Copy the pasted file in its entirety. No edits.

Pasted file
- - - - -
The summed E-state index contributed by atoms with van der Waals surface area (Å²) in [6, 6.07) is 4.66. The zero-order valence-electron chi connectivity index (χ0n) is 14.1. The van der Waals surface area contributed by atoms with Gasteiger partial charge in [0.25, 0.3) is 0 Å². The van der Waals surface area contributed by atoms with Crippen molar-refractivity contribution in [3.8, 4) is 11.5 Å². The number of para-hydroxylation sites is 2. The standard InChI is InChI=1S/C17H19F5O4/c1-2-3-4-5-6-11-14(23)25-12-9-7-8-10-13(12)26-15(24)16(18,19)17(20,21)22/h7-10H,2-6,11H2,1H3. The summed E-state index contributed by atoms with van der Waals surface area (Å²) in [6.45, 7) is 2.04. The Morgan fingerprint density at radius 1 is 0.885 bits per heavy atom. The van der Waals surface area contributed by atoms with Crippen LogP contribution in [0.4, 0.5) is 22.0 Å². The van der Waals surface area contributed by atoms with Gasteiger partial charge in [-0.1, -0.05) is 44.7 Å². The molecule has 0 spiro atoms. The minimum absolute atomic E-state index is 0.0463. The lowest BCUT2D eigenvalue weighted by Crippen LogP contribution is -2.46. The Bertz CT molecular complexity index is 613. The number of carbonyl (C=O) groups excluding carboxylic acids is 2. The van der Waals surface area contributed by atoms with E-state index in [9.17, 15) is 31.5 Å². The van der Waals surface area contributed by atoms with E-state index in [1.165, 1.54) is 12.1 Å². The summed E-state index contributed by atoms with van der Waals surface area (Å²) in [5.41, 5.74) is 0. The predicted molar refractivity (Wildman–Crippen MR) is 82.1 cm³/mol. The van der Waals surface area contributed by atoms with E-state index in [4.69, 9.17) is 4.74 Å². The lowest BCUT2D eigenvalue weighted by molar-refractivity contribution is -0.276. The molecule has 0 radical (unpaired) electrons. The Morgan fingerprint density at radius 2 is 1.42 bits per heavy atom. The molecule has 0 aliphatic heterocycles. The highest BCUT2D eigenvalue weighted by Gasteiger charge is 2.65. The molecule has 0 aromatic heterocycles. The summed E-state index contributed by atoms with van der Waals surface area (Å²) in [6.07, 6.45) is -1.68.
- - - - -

The summed E-state index contributed by atoms with van der Waals surface area (Å²) in [6, 6.07) is 4.66. The zero-order valence-electron chi connectivity index (χ0n) is 14.1. The van der Waals surface area contributed by atoms with Gasteiger partial charge in [0.25, 0.3) is 0 Å². The van der Waals surface area contributed by atoms with Crippen molar-refractivity contribution in [3.8, 4) is 11.5 Å². The number of para-hydroxylation sites is 2. The standard InChI is InChI=1S/C17H19F5O4/c1-2-3-4-5-6-11-14(23)25-12-9-7-8-10-13(12)26-15(24)16(18,19)17(20,21)22/h7-10H,2-6,11H2,1H3. The summed E-state index contributed by atoms with van der Waals surface area (Å²) in [6.45, 7) is 2.04. The Morgan fingerprint density at radius 1 is 0.885 bits per heavy atom. The van der Waals surface area contributed by atoms with Crippen LogP contribution in [0.4, 0.5) is 22.0 Å². The van der Waals surface area contributed by atoms with Gasteiger partial charge in [-0.1, -0.05) is 44.7 Å². The molecule has 0 spiro atoms. The minimum absolute atomic E-state index is 0.0463. The lowest BCUT2D eigenvalue weighted by Crippen LogP contribution is -2.46. The Bertz CT molecular complexity index is 613. The number of carbonyl (C=O) groups excluding carboxylic acids is 2. The van der Waals surface area contributed by atoms with E-state index in [9.17, 15) is 31.5 Å². The van der Waals surface area contributed by atoms with E-state index in [1.165, 1.54) is 12.1 Å². The summed E-state index contributed by atoms with van der Waals surface area (Å²) in [5.41, 5.74) is 0. The predicted molar refractivity (Wildman–Crippen MR) is 82.1 cm³/mol. The van der Waals surface area contributed by atoms with E-state index in [4.69, 9.17) is 4.74 Å². The lowest BCUT2D eigenvalue weighted by molar-refractivity contribution is -0.276. The molecule has 0 radical (unpaired) electrons. The Morgan fingerprint density at radius 2 is 1.42 bits per heavy atom. The molecule has 0 aliphatic heterocycles. The highest BCUT2D eigenvalue weighted by Gasteiger charge is 2.65. The molecule has 0 aromatic heterocycles. The summed E-state index contributed by atoms with van der Waals surface area (Å²) in [6.07, 6.45) is -1.68.